On the night of January 16, Cmdr. John Newland Maffitt, who once charted the river for the U.S. Navy, slips his sidewheeler Owl through the inlet to Smithville, where he is warned off. Owl sails back out to sea.
But Porter assigns the job of entrapment to Lt. William B. Cushing, the wily young daredevil who destroyed the CSS Albemarle on the Roanoke River. In a single night, Cushing snares the Stag and the British steamer Charlotte out of Bermuda, and, a few nights later, the Blenheim en route from Nassau. In the words of one Yankee sailor, “This is the kind of blockading that I like, where the prizes come to us, instead of our going out for them.”
General Grant has decreed that Wilmington must be taken in order to supply Maj. Gen. William T. Sherman with an open port. Sherman marches north from Savannah, Georgia, on February 1. Grant orders Brig. Gen. John M. Schofield to transport his XXIII Corps — 21,000 strong — from Alexandria, Virginia, to the Cape Fear and to assume command.
A three-pronged attack pushes along both banks, with the gunboats plowing upriver in the middle and providing covering fire against Confederate artillery. They keep up nearly constant shelling, wreaking havoc, while the Confederate shells literally bounce off the Monitors’ iron plating.
On February 11, Brig. Gen. Charles J. Paine leads the assault on the line at Sugar Loaf. His Third Brigade, consisting of nine regiments of USCT plus an artillery brigade, has among its ranks nine Medal of Honor winners. Maj. Gen. Jacob D. Cox, one of many white officers who have never seen black men fight, observes with admiration, “They were well disciplined and well led, and went forward with alacrity in capital form, showing that they were good soldiers.”
One of those “good soldiers,” a former slave, captures a Confederate officer and leads him to the rear, declaring, “He’s my prisoner, ole massa is.” And indeed, the prisoner confirms he once was slavemaster to the soldier herding him toward the holding pen. It is the first of several remarkable reunions.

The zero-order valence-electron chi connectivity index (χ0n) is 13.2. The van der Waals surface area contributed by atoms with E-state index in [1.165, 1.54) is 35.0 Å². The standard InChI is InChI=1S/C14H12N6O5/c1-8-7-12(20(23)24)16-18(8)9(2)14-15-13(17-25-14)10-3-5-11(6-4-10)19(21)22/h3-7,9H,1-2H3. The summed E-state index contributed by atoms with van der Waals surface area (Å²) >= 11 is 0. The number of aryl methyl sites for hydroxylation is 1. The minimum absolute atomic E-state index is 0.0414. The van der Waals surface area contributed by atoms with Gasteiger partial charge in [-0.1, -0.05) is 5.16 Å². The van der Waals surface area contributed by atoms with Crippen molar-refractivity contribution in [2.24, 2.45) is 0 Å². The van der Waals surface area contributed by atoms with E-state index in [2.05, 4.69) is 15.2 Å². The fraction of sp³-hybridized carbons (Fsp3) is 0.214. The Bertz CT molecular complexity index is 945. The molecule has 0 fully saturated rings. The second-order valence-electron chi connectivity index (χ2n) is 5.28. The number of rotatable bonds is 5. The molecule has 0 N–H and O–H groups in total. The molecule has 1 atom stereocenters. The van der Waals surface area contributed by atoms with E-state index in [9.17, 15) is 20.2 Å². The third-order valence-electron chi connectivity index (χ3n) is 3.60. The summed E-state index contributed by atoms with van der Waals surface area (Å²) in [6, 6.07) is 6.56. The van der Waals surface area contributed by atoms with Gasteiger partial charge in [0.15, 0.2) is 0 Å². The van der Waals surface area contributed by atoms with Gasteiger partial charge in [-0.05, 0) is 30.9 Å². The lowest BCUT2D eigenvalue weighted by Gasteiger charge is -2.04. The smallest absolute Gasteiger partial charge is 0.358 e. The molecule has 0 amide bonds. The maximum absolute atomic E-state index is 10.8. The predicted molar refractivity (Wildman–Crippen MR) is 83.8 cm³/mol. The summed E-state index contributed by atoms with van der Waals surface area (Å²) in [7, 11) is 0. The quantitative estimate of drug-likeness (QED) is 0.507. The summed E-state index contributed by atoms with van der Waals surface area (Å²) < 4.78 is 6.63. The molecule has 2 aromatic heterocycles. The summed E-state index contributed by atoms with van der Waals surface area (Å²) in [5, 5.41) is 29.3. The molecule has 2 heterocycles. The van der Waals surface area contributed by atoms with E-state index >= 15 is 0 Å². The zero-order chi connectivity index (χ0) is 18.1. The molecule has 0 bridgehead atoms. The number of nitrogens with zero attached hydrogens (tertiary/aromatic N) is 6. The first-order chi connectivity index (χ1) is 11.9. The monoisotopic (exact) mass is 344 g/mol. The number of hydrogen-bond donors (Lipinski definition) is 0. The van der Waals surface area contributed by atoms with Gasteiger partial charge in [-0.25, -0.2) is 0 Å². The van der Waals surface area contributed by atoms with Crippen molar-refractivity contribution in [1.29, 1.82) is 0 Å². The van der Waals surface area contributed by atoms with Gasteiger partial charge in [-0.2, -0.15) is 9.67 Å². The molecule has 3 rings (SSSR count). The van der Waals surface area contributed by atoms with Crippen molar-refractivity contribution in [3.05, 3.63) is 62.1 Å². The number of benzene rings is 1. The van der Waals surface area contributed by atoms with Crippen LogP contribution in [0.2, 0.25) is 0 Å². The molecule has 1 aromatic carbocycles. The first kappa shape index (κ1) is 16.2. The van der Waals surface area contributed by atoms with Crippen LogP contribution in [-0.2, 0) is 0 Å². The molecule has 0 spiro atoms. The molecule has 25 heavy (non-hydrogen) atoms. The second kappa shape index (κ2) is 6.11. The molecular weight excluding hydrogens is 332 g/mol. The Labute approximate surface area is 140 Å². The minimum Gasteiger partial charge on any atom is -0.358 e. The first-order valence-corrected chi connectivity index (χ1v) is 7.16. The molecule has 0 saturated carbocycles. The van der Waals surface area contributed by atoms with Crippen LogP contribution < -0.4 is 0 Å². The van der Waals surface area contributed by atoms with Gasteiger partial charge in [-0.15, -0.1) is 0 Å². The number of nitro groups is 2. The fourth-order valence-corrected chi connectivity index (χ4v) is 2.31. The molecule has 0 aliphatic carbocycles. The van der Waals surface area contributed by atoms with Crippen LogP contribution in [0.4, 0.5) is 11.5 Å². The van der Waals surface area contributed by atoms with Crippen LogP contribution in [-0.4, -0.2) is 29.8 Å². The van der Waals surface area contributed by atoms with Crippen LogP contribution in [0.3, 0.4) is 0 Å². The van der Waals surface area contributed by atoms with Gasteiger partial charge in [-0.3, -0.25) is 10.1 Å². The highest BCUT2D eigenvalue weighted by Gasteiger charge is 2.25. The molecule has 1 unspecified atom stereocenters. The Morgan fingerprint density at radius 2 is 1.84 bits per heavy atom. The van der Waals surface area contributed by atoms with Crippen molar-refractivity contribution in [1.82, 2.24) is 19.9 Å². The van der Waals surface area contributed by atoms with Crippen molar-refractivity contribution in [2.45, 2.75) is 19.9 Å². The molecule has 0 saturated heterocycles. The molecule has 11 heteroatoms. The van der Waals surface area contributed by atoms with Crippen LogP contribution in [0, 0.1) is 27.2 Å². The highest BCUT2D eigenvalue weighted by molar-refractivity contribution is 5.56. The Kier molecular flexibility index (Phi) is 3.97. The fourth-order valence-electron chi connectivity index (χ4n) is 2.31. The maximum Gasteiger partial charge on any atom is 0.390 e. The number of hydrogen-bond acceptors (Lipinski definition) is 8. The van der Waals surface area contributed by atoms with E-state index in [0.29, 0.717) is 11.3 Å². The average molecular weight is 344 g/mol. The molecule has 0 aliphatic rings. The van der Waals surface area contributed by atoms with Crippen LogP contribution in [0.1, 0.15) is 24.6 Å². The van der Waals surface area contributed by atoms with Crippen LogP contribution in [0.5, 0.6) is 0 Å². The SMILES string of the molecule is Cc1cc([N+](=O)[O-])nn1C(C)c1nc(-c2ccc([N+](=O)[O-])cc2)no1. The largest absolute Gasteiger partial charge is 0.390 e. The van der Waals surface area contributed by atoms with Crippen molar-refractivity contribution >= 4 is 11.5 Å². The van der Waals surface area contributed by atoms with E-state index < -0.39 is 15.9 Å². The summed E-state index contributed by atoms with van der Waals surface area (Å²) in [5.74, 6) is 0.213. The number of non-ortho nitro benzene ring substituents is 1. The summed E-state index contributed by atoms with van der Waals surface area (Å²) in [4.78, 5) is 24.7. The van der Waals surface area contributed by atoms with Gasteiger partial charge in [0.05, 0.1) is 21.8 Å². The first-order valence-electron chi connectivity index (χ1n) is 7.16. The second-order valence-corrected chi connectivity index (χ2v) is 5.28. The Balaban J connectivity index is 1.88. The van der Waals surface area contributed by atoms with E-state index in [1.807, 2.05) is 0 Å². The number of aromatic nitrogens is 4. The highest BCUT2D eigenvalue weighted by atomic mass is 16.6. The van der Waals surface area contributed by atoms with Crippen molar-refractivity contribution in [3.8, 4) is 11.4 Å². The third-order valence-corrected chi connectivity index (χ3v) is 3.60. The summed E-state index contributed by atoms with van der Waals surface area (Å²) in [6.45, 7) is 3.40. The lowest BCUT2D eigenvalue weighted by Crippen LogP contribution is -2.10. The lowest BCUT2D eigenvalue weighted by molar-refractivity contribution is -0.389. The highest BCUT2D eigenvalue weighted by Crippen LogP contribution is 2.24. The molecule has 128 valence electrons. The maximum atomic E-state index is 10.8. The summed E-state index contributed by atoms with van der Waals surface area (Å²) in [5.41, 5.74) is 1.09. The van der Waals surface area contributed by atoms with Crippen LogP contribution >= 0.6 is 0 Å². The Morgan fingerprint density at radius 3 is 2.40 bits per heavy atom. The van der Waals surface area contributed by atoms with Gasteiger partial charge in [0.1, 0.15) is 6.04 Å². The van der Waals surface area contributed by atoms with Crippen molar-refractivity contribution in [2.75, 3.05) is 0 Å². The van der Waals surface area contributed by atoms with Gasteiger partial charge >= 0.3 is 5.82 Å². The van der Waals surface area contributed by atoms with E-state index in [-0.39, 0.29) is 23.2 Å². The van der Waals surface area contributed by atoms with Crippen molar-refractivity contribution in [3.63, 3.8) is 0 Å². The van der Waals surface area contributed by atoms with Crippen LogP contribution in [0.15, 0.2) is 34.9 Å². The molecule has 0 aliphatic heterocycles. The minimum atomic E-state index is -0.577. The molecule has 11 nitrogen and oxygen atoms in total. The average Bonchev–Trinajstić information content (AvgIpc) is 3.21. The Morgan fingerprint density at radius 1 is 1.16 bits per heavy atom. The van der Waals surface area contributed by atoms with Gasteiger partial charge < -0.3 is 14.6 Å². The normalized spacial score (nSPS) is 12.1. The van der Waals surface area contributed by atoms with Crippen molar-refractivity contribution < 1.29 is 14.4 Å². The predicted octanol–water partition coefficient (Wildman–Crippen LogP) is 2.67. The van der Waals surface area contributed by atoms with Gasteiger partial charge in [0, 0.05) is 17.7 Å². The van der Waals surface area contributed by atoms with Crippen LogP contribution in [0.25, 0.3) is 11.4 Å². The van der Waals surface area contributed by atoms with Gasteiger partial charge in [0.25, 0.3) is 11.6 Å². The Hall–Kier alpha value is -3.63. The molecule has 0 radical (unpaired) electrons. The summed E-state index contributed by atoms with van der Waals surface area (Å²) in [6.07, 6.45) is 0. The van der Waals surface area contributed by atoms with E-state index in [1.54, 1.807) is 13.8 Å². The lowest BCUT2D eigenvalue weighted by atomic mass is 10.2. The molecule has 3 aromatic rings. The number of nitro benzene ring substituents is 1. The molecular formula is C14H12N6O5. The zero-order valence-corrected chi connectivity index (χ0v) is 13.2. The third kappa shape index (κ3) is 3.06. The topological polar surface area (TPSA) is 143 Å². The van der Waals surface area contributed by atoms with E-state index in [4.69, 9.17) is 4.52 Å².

The Union Army advances
The USCT push back parts of the line at a heavy cost: 16 killed and 76 wounded. But the main Confederate line holds.
Six thousand five hundred Union troops are ferried over to the west bank, under the command of General Cox — a bookish former theology student with no formal military training who has nonetheless developed into a shrewd battlefield tactician. As they march northward, guided by Lem Brown and other local blacks, liberated slaves come “running out … singing and shouting with joy and thanksgiving.”
Cox outflanks Hagood, coming in behind Fort Anderson — built in an L-shape on the model of Fort Fisher, with no battlements in the rear. As the blue troops charge through the marshy pine flats with fixed bayonets, the brass band of the 104th Ohio Infantry urges them on with patriotic tunes. The Eutaw Regiment Band of the 25th South Carolina Infantry Regiment fights back with its own tunes. Over the rattle of muskets and the booming of cannons can be heard the strains of “Who’s Been Here Since I’ve Been Gone” — an old fiddle tune about a soldier returning home to find that his wife has taken up with his own brother.
Hagood withdraws to Town Creek, a deep, unfordable tributary of the Cape Fear, leaving his dead laid out in the ruins of St. Philip’s Church.
With Fort Anderson directly across the river in Union hands, Hoke cannot hold Sugar Loaf. He falls back on the junction of Federal Point Road and a small local lane — Forks Road — some three miles south of the city. His men entrench behind heart-pine breastworks fortified with mounded sand.
General Terry’s troops chase the retreating Confederates up the peninsula, pausing to regroup about halfway between Sugar Loaf and Forks Road. Cpl. Jacob Horne asks permission to fall out and visit a nearby home. The request is granted and, as The Philadelphia Inquirer reports, the soldier is “soon clasped in the arms of his overjoyed mother. She said, ‘your brother was here yesterday; he stopped as the Confederates marched past.’ ”
Now his brother, Cpl. Hosea Horne, of the Wilmington Horse Artillery, is posted with his two-gun battery at Forks Road. During the battle to come, while one son attacks the other, their mother will listen to the cannonfire from her front porch.
Again the USCT strike in the vanguard, the 5th USCT leading the way, taking heavy casualties but unable to dislodge the stubborn defenders.
But events across the river decide the fate of Wilmington.
The only two bridges across Town Creek are sited with deadly accurate artillery and rifle fire. But a local slave shows Cox’s scouts the whereabouts of a cotton barge, and two of Cox’s brigades — 75 men at a time — cross Town Creek east of Hagood’s lines, and once again outflank him. Three thousand Yankees charge with bayonets across a field of broomsedge, and the firing rises to such a “perfect roar” that it sets the grass on fire.